Saliva Content in Diabetics May Influence Oral Health

Dentistry Today


Diabetes patients who suffer from having a dry mouth appear to have more watery saliva and lower levels of certain salivary proteins and calcium, according to researchers at Queen Mary University of London, who add that the compromised quality of this saliva puts diabetes patients at greater risk of oral health problems.

More than 100 million adults in the United States live with diabetes or prediabetes, reports the Centers for Disease Control and Prevention. Many of these people face an increased risk of oral health issues including tooth decay and, eventually, tooth loss. The researchers say these risks may be due to changes in the saliva, causing dry mouth. 

The study involved five patients with diabetes and dry mouth, five with diabetes without dry mouth, and five healthy participants without diabetes or dry mouth. Saliva samples were collected and analyzed. The patients with diabetes and dry mouth had less viscous and more watery saliva compared to the other groups.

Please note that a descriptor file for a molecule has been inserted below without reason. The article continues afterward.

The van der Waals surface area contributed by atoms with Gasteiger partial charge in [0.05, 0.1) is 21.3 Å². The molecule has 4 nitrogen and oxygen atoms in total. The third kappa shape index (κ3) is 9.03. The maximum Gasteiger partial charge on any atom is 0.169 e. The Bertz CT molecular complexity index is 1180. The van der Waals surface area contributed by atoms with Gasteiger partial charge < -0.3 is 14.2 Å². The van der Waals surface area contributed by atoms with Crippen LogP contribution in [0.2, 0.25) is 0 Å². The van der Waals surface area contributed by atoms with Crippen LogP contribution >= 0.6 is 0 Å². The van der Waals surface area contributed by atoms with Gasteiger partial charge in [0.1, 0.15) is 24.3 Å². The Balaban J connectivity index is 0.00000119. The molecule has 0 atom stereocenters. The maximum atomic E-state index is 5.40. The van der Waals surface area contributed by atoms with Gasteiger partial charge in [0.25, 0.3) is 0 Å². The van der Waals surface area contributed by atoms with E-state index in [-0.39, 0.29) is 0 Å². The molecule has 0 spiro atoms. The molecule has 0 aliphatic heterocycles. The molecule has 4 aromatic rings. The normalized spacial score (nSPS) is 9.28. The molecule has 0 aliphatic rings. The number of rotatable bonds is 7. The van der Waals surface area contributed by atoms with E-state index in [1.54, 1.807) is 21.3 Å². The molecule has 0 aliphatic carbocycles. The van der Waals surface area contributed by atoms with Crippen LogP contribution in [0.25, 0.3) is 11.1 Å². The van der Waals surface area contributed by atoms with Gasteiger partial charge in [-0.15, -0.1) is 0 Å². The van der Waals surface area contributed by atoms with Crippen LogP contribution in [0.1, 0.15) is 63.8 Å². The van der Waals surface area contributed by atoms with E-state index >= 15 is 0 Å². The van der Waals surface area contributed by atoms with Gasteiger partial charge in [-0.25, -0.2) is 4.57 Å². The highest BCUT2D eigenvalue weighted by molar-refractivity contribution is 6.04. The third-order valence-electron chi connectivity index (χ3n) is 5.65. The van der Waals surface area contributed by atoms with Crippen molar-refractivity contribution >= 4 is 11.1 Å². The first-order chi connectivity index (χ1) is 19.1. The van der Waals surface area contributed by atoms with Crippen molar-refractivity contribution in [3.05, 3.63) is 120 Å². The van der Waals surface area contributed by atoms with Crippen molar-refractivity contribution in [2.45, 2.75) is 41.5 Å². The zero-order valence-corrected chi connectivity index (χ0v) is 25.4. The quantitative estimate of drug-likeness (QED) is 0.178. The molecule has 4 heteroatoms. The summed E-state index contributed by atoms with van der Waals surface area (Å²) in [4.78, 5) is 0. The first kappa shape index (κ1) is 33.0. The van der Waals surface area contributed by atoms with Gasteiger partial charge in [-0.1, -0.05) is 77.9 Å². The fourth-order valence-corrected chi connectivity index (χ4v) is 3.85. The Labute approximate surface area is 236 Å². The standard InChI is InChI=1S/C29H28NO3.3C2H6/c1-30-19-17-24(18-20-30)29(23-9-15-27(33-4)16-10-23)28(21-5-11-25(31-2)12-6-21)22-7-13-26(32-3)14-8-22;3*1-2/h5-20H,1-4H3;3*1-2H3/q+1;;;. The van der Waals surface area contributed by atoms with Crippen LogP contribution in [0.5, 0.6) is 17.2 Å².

The researchers believe that less viscous saliva might have difficulties covering the tooth surface for a prolonged period of time, which would ultimately affect its protective features, leading to decay on enamel and dentine.

Patients with diabetes and dry mouth also showed lower levels of the salivary protein MUC7 compared to the other groups. Plus, they also tended to have a lower concentration of calcium compared to the patients who had diabetes but no dry mouth.

These features could lead to an increase in mouth acidity that contributes to a loss of minerals from the tooth surface, subsequently developing tooth decay, the researchers said. They also hope to study the issue further to develop risk assessment tools including testing saliva and detecting tooth decay at an early stage in patients with diabetes to improve their oral health.

The study was presented during last week’s 96th General Session of the International Association for Dental Research in London.

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